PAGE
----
Flower favour focus: Lavender
With its distinct relaxing scent and pretty purple blooms, it’s no surprise that lavender is one of the most recognisable flowers during the British summer – especially with beautiful country fields laden with the delicate lilac flowers. Of course, being so swoonworthy, lavender makes a welcome appearance at romantic rustic weddings, in bouquets, jam jars and even in boho-style flower crowns.
In our latest of our flower focus series (see more about our fave fleurs here!), we’re looking at lovely lavender to help you decide whether to have it at your big day...
Where does lavender come from?
Lavender (known also as lavandula) first dates back to the Roman times, and now has over 47 species growing everywhere from Cape Verde to the Canary Islands, Africa to Europe, the Mediterranean, southeast Asia to southwest India. As it has a calming scent, it’s well-known for use in alternative therapies and essential oils.
The meaning for the name lavender is thought to derive from the old French word: lavandre, which comes from the Latin name: lavare – to wash, which is no surprise, giving lavender’s clean scent.
How do you grow lavender?
Lavender seeds can be planted from February to July, and can take up to three months to grow – so be patient. First things first, the seeds need to germinate. You can do this by planting the seeds in a seed tray and covering with well draining soil. This needs to be kept moist and warm as the seeds sprout.
Within two weeks you should start to see bouts of leaves grow. It’s then time to plant them outside in your chosen spot. Don’t be disheartened if you don’t see much growth though, as lavender grows slowly in the first year and then bursts into life during its second year.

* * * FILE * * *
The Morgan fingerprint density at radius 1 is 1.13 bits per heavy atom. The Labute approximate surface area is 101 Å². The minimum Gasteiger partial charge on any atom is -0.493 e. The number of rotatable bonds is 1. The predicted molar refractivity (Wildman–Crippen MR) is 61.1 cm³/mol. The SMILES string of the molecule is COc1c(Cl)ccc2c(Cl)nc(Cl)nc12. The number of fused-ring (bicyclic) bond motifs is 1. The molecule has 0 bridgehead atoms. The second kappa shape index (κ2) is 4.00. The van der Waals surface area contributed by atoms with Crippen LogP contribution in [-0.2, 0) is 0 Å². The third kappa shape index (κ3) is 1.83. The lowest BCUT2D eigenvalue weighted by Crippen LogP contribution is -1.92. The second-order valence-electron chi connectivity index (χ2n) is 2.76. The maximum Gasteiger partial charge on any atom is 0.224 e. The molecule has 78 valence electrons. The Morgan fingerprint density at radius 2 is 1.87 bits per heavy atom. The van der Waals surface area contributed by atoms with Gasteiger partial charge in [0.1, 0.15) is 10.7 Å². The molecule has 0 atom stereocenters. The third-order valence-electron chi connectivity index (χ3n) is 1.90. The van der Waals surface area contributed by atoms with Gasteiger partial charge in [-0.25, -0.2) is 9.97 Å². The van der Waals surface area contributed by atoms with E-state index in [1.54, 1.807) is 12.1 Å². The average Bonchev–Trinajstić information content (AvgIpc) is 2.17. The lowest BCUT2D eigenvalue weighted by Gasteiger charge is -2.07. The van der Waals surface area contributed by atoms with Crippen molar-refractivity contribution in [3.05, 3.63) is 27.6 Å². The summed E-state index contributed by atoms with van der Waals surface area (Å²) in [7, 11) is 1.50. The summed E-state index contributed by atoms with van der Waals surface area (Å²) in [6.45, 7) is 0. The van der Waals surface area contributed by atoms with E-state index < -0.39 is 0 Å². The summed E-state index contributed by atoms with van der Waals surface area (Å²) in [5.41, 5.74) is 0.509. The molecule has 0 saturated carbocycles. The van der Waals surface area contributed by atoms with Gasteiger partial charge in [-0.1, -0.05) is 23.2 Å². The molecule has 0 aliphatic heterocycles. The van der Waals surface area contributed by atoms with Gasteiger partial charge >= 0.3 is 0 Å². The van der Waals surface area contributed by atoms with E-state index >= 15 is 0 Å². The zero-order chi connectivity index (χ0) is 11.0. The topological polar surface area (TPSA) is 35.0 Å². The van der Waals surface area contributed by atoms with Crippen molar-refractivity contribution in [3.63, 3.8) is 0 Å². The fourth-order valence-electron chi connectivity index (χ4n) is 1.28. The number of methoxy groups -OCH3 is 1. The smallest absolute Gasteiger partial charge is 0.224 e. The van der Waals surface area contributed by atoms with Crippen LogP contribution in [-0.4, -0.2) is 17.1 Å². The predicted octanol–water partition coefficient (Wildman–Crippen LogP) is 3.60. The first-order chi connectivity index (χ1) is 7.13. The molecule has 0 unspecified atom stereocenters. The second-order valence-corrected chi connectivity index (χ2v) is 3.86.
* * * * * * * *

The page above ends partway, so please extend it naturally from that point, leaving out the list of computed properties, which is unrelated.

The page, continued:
Is lavender good for bees?
Yes! These pretty purple blooms are rich in nectar, so lavender is a favourite flower for bees. And as bumble bees feast on the nectar, or honey bees collect it to take back to the hive, pollen rubs off on their furry bodies which they take to other flowers, encouraging cross fertilisation. So as well as feeding the bees you’re helping grow new flowers! Honey made from bees who are partial to some tasty lavender also has a lavender-esque flavour. Yum!
Lavender as wedding flowers
With a musky, tranquil scent and relaxed, understated look, as well as old beliefs that it is lucky, lavender is understandably a fabulous flower for weddings. Whether in a hand-tied bouquet (which’ll smell wonderful as you strut down the aisle!), in simple but effective table arrangements or in gorgeous flower crowns and jam jar displays, lavender never fails to delight and is oh-so Instagrammable!
Loving lavender? You're not the only one – due to demand, we're SO EXCITED to announce that very soon, we'll be stocking our very own lavender seed favour range! Keep your eyes peeled to our Instagram and Facebook to hear more!
Fancy reading more about other gorgeous wedding flowers? Take a peek here.